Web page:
55 years of Surprise and Curiosity
55 years ago we founded our consulting engineering office and work started. However gradually the work appeared so stimulating and interesting that it became our hobby. Since then we did not work anymore, but started enjoy our hobby.
Taking off, …
The informal start was on October 6th , 1961, when the first post was administered in the just bought cash book. Three partners started, just graduated from the Technical University Delft (TUD). But of course there was not yet enough workload, so only the evenings were available to work on small projects and during the day each of us had his own regular job elsewhere. One of our first larger projects was the design of the concrete structure of the ‘Aktion Sühnezeichen’ on the Oostmaaslaan 950 at Rotterdam. A peace token of the Deutsche Evangelische Kirchen after WOII to the destroyed city of Rotterdam. Architect was Rietveld, Van Dillen en Van Tricht. The construction of the building was done by voluntaries from Germany with help of voluntaries from Rotterdam. The building started as a house for an oecomenical center and after many other destinations, it is a Lodge of Freemasons now.
It was like a heavy loaded plane in need for a long runway, but finally after two years the plane had taken off. From drawing and calculation to reality.
It was a surprise to see the fruits of our work for the first time in the real world.
…. flying away, ….
At the end of 1964 the workload began to increase and at least one of the partners had to step in full time. One partner decided to take the step, one partner became aware he was afraid to become an entrepreneur and the third partner decided on a part-time arrangement.
A successor project was the sports building of the Technical University Eindhoven (TUE). A steel structure with quite long spans. The construction of the steel structure we finally had to reject because of poor measurements and especially bad welding with many internal defects, by the contractor. It led to arbitration and the advisor of the contractor became one of our professors from the TUD. He stated that the construction was still stable and safe notwithstanding the building errors. But he made a mistake by providing his arguments to the arbitral tribunal on paper with the wrong heading. End of arbitration and we won the case. An exciting and stressful experience for a young engineer to fight his own master.
…. and heading for unknown destinations, ….
Part of the steel structure of the sports building of the TUE is a cantilever terrace 10 by 10 m2, supported at the outside by two Vierendeel beams. (see picture) The principle of a Vierendeel beam differs from a truss beam. In a truss beam the bending stiffness of the beam is generated by axial forces in the beam members with ‘hinged nodes, whereas in a Vierendeel beam the bending stiffness results from bending of the beam members and stiff nodes; a stiff framework.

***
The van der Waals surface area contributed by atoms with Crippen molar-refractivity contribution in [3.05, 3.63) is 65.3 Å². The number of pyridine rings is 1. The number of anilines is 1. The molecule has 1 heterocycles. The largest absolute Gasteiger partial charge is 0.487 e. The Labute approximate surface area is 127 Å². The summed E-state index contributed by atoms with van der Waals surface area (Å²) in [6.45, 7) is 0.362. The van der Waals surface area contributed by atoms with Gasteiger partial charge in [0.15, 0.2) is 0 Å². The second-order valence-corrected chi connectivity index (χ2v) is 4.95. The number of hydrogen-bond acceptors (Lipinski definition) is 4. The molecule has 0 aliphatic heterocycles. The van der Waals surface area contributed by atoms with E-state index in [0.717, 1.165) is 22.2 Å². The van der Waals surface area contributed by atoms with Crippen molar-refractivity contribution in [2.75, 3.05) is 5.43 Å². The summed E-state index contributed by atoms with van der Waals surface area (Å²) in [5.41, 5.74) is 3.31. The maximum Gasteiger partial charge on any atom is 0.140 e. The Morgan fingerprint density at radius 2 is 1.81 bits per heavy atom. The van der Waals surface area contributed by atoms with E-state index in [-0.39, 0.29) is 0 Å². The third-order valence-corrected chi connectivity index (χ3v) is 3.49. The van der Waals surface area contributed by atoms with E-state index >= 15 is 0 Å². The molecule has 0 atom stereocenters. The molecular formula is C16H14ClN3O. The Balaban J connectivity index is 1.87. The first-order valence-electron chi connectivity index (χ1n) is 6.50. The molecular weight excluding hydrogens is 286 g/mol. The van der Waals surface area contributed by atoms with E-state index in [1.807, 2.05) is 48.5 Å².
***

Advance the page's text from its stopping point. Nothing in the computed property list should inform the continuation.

In the 60-ties a general applied method to calculate the behavior of a stiff framework, in the sense of stresses and displacements, was done with help of the so-called method Hardy Cross. This method is an iterative moment distribution method. The more nodes a framework has the more iterations have to be made. However, in each iteration small differences between larger numbers are used for the next iteration, with the result that accuracy is gradually lost. Equilibrium is found if the analysis table in which the analysis is done, shows equal values for each node. We started with a slide rule of 30 cm, but after a few weeks it turned out we lost too much accuracy in the iteration process and the values were far from equal. So we bought a 50 cm slide rule, However, with the same result. Then a 1 m slide rule and again the result was negative. How to proceed?
Fortunately IBM had opened a week earlier a computer center at Rijswijk, quite near to our office. An IBM 7094II large frame computer, occupying a large hall full of hardware, the computation capacity now comparable with a professional PC. And IBM had a program for the analysis of frames (FRAN), they had developed for the strength and stability design of a radio telescope in California. We had not yet any idea about computers, because at the university it was a non-existing item. Of course it took some time to study the program, but after another few weeks we managed to have an input set of input punch cards ready to deliver at the IBM counter. The next day we got the output and you will not believe it, we held the solution to our Vierendeel beam structure solution in our hands.
…evolving in a search for the Grail
But that was not the most important part of the solution. The computer exercise had opened a door behind which a dazzling bright, limitless space is revealed. From the inspiring real world we entered the abstract world full of wonder, ideas and dreams. Using computer models, we might understand the essence of matter. The sky was very blue (in the 60-ties). What we did not realize at that time was there are many doors to that bright space and within that space there are infinite doors, each with another similar infinite space behind. Curiosity drives us from door to door to find new surprises. And at the end of this infinite maze somewhere one may find the (holy) grail; the status of infinite knowledge and satisfaction, the pot of gold at the foot of the rainbow, never to be reached.
This discovery, this awareness became a guiding thought behind our work as consulting engineers. How that worked out in our daily practice is another story to tell.